In the wake of the European Union regulations and a record-breaking antitrust fine that was imposed, Google has announced changes to the licensing model of its Android OS in Europe, and a fee for licensing some of its own brand apps.
In July, the European Union hit Google with a whopping $5 billion fine for violations pertaining to Android. The EU had framed the Android maker of breaking laws in three key areas: Google bundling search engine and Chrome apps into the OS; Google made ‘huge’ payments to a few mobile operators and device makers to infuse its search engine into their handsets; Google prevented phone makers from using forked versions of Android.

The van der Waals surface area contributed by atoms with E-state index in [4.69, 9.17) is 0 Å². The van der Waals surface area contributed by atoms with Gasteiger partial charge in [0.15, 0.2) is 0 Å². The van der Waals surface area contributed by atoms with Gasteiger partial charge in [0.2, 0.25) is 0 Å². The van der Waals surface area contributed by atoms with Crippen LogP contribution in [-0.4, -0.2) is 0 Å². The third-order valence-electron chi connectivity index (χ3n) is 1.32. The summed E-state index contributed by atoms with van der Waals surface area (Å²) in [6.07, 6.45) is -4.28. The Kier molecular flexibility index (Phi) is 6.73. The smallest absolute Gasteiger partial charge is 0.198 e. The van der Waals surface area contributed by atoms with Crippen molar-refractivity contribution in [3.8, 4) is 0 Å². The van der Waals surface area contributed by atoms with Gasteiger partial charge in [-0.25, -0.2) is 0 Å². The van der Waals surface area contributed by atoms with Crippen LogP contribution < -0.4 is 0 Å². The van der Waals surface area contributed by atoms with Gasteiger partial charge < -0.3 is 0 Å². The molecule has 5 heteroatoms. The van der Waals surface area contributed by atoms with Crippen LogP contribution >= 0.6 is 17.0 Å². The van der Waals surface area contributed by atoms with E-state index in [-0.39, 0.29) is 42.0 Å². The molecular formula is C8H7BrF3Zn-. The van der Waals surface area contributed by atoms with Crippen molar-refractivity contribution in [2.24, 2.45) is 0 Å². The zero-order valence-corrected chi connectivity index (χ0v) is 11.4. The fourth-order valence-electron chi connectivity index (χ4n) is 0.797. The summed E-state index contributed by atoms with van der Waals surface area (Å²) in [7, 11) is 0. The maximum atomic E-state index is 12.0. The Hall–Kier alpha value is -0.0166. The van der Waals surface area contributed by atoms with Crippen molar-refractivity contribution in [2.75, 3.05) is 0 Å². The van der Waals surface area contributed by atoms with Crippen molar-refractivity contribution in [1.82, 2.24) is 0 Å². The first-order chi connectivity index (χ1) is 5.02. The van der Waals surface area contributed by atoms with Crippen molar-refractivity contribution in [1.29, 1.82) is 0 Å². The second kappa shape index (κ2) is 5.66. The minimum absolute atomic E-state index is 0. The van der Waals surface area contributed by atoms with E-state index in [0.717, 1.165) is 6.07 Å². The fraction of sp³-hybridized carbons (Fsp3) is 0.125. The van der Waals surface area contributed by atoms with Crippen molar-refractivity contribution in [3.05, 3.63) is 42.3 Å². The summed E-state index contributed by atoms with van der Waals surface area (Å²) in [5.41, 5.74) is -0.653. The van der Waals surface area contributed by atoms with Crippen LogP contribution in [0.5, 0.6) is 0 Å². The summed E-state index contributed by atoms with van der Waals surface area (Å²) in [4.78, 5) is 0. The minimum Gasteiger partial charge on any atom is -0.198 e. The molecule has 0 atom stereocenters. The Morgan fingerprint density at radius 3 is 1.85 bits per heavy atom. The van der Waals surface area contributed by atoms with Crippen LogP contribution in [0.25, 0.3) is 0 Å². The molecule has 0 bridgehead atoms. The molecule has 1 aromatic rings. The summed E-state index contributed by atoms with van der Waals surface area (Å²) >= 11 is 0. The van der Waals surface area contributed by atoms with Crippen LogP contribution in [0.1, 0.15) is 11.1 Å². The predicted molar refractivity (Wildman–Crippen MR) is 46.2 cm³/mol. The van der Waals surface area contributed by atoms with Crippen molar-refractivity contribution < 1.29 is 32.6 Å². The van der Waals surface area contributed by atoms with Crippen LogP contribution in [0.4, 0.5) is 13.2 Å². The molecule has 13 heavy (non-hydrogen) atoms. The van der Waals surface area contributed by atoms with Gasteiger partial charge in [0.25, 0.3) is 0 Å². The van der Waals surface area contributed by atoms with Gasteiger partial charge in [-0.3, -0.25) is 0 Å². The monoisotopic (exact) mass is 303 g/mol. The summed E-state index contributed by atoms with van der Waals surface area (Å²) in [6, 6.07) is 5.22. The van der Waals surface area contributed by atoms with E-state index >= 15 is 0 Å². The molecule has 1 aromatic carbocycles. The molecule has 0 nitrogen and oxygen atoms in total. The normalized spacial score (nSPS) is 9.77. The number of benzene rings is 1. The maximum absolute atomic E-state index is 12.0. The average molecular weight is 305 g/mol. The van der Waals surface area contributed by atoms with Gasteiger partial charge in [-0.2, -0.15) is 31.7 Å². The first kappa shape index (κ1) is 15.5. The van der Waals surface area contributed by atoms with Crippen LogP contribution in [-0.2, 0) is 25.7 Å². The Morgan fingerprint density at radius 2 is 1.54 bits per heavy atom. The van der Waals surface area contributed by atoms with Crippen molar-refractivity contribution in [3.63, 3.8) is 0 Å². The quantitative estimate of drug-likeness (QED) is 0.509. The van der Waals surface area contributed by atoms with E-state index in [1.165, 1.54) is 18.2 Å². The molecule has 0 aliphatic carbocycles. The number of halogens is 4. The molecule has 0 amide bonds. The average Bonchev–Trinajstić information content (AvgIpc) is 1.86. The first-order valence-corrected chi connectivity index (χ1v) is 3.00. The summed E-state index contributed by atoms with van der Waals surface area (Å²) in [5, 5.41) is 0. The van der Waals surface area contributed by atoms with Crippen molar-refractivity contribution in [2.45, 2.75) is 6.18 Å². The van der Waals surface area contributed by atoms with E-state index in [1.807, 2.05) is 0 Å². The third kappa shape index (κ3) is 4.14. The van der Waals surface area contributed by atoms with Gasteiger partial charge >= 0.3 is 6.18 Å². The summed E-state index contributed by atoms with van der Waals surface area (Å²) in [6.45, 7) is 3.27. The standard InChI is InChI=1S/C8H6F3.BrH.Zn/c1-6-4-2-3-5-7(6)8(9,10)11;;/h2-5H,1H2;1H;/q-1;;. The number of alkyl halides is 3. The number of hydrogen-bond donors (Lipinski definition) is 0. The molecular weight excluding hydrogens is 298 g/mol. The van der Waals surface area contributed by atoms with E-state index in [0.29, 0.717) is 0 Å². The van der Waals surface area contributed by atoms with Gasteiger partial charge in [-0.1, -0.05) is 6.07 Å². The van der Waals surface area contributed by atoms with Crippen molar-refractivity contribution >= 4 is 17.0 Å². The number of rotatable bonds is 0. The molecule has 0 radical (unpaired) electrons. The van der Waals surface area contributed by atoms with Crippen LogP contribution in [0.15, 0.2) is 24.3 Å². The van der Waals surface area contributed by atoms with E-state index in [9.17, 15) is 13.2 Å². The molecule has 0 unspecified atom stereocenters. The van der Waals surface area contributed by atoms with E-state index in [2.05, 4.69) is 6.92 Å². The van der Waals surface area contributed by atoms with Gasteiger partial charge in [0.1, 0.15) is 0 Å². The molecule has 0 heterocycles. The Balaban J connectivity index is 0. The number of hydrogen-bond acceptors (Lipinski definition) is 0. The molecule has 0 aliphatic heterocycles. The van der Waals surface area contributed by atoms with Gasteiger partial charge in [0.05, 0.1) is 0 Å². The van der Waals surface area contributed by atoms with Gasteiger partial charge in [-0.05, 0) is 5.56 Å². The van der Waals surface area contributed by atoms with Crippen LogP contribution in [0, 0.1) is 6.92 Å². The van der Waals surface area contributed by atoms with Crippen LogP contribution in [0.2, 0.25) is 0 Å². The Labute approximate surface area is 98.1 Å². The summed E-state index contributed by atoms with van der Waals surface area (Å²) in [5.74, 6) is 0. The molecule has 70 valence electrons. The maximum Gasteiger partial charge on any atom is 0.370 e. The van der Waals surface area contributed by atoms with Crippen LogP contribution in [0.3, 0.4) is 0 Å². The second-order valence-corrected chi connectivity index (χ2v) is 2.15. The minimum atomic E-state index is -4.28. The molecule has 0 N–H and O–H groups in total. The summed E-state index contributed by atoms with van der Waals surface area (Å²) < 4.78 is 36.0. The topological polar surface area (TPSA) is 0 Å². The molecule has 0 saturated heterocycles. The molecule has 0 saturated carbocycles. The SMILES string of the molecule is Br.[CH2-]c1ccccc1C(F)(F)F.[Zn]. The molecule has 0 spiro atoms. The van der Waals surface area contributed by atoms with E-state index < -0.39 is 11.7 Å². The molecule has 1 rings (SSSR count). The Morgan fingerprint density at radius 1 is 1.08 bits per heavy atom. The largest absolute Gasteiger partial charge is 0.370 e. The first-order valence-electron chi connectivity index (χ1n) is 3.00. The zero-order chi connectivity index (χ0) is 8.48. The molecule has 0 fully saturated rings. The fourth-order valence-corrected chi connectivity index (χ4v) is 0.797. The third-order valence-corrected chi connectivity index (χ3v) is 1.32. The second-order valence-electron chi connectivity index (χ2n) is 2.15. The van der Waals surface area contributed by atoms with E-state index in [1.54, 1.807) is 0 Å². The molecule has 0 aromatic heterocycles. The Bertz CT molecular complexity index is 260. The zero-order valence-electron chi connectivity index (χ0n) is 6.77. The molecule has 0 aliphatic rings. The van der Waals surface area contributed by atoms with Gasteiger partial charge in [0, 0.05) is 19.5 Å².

Google, however, disapproves the Commission’s findings and filed its appeal last week. And in the meantime –also to avoid the risk of additional penalties –the tech giant is making changes to how it licenses Android in Europe.
As per the updated compatibility agreements, “the mobile device makers will be able to build and sell Android devices both with and without Google mobile apps preloaded, for the European Economic Area (EEA).” In addition to that, Google is also introducing fees for OEMs needed to pre-load devices with Google mobile application suite, Google Search and the Chrome browser under “a new paid licensing agreement for smartphones and tablets shipped into the EEA”.
Google also seems to be untying Google Search and Chrome browser from the OEM bundle. This may perhaps mean that Google wants future “unbundled Android forks that can still choose to have Search or Chrome, even if they don’t have the Play store.”